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How to Serve Wine 101: Tips on the Perfect Serving Temperature

Expert advice on enjoying your bottles at their best

Posted: October 27, 2011

By Dana Nigro and Wine Spectator staff

Seems like serving a wine should be easy enough: Just open and pour. But anyone who has ever struggled with a crumbling cork, or listened to a debate over whether the Cabernet they’re drinking needs to “breathe” more, knows that sometimes it’s not quite so simple.

Ever had a glass of wine that came highly recommended but was underwhelming to you, or been disappointed by a wine you had loved previously? Maybe the wine simply wasn’t served in a way that allowed it to shine. Temperature and glassware can significantly affect a wine’s aromas and flavors, as can the practice of decanting. Understanding how and why will help you decide what’s best for your particular wine and occasion.

Here are some guidelines on serving temperatures for different wines, as well as quick fixes for chilling down or warming up a bottle.

Think Like Goldilocks

When it comes to serving temperature, a wine should be just right. Too hot and the wine’s alcohol will be emphasized, leaving it flat and flabby. Too cold and the aromas and flavors will be muted and, for reds, the tannins may seem harsh and astringent. Too often, white wines are served straight out of a fridge while reds are opened at a toasty room temperature, neither of which are ideal. What’s “just right” for you is a matter of individual taste, but here are some general guidelines:

  • Light dry white wines, rosés, sparkling wines: Serve at 40° to 50° F to preserve their freshness and fruitiness. Think crisp Pinot Grigio and Champagne. For sparklers, chilling keeps bubbles fine rather than frothy. This is also a good range for white dessert wines; sweetness is accentuated at warmer temperatures, so chilling them preserves their balance without quashing their vibrant aromas.
  • Full-bodied white wines and light, fruity reds: Serve at 50° to 60° F to pick up more of the complexity and aromatics of a rich Chardonnay or to make a fruity Beaujolais more refreshing.
  • Full-bodied red wines and Ports: Serve at 60° to 65° F—cooler than most room temperatures and warmer than ideal cellaring temperatures—to make the tannins in powerful Cabernet or Syrah feel more supple and de-emphasize bitter components.

Be Prepared

If your wines have been sitting out at room temperature, well, first we recommend you read our article on How to Store Wine. It can take an hour or two in a fridge to chill a white or bubbly down to the right temperature, and there’s no harm in sticking a too-warm red in there for a little while too. On the other hand, a red pulled from a cellar, cooler or fridge may need up to a half-hour sitting out at room temperature. If you can afford it, it’s handy to have a small wine cooler with temperature settings up to 65° F; you can use that to hold bottles you want to open for dinner or a party.

Barring that, how do you know if the wine has reached serving temperature? Instant digital thermometers can take a wine’s temperature through the bottle, and there are other models you can stick in the mouth of an open bottle. But it’s easy enough to touch the bottle and guesstimate; it should at least be cool to the touch. After enough trial and error from opening and tasting, you’ll learn what feels “right.”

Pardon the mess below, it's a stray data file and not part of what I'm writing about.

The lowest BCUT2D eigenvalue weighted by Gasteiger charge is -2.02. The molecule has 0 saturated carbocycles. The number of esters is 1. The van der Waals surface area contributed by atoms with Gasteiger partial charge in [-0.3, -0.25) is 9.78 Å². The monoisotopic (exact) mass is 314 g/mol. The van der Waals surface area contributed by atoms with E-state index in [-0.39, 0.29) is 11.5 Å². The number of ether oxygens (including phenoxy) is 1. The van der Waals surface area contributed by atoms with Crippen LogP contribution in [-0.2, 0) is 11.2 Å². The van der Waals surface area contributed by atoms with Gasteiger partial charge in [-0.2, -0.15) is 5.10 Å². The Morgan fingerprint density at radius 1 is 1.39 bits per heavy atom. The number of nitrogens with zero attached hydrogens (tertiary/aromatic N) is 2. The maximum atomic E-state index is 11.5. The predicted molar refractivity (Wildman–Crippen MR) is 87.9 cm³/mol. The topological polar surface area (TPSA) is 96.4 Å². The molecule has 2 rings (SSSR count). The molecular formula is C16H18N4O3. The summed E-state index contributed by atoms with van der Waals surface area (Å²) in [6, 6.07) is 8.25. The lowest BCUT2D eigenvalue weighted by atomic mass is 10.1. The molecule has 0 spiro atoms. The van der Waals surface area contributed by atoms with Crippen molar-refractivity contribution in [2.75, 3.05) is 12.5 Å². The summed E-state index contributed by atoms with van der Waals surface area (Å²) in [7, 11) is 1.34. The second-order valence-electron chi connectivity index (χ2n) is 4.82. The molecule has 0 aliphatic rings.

Warm Up or Cool Down

Need a quick fix? If the wine is too warm, immerse it in a mix of ice and cold water—this chills a bottle more quickly than ice alone because more of the glass is in contact with the cold source. It may take about 10 minutes for a red to 30 minutes for a Champagne. You can even stick a bottle in the freezer for 15 minutes. (Don't forget it though or it may freeze and push the cork out!)

If the wine is too cold, decant it into a container rinsed in hot water or immerse it briefly in a bucket of warm water—but don’t try anything with high heat. If the wine is only a little cold, just pour it into glasses and cup your hands around the bowl to warm it up.

Keep in mind that a wine served cool will warm up in the glass, while a wine served warm will only get warmer. It’s always better to start out a little lower than the target temperature.

Steve Walker
Raleigh, NC —  October 28, 2011 11:36am ET
The wine bottle wraps or sleeves that you leave in your freezer then stick a bottle in to chill work really well. 5 minutes or so gets a red just right, and about 10 minutes get your whites where you want them to be. Then, after use, put them back in the freezer till the next time.

Available on line, or check out your friendly wine shop; we got ours at Uncorked in Raleigh, a great place.
Todd Grandominico
Atlanta, GA —  September 5, 2012 4:15pm ET
If you want to get a bottle chilled quickly you can also lightly wet a couple of paper towels, wrap them around the bottle and pop it in the freezer. It works better than just putting it in there and is a lot cheaper than buying any fancy sleeves or wraps. Though they can work well too!
Thomas Bartlett
Ocean Grove NJ —  August 27, 2014 11:56pm ET
From my experience most restaurants serve red wines too warm. The alcohol dominates and the tannins are astringent, the wine more austere and less complex. Serving it a bit too cold is better. It warms up in the glass in a few to several minutes to the right temperature. A wine poured into a glass when the wine is already too warm can not easily be chilled to the right temperature. Even when poured at just the right temperature it quickly becomes too warm and less pleasant.

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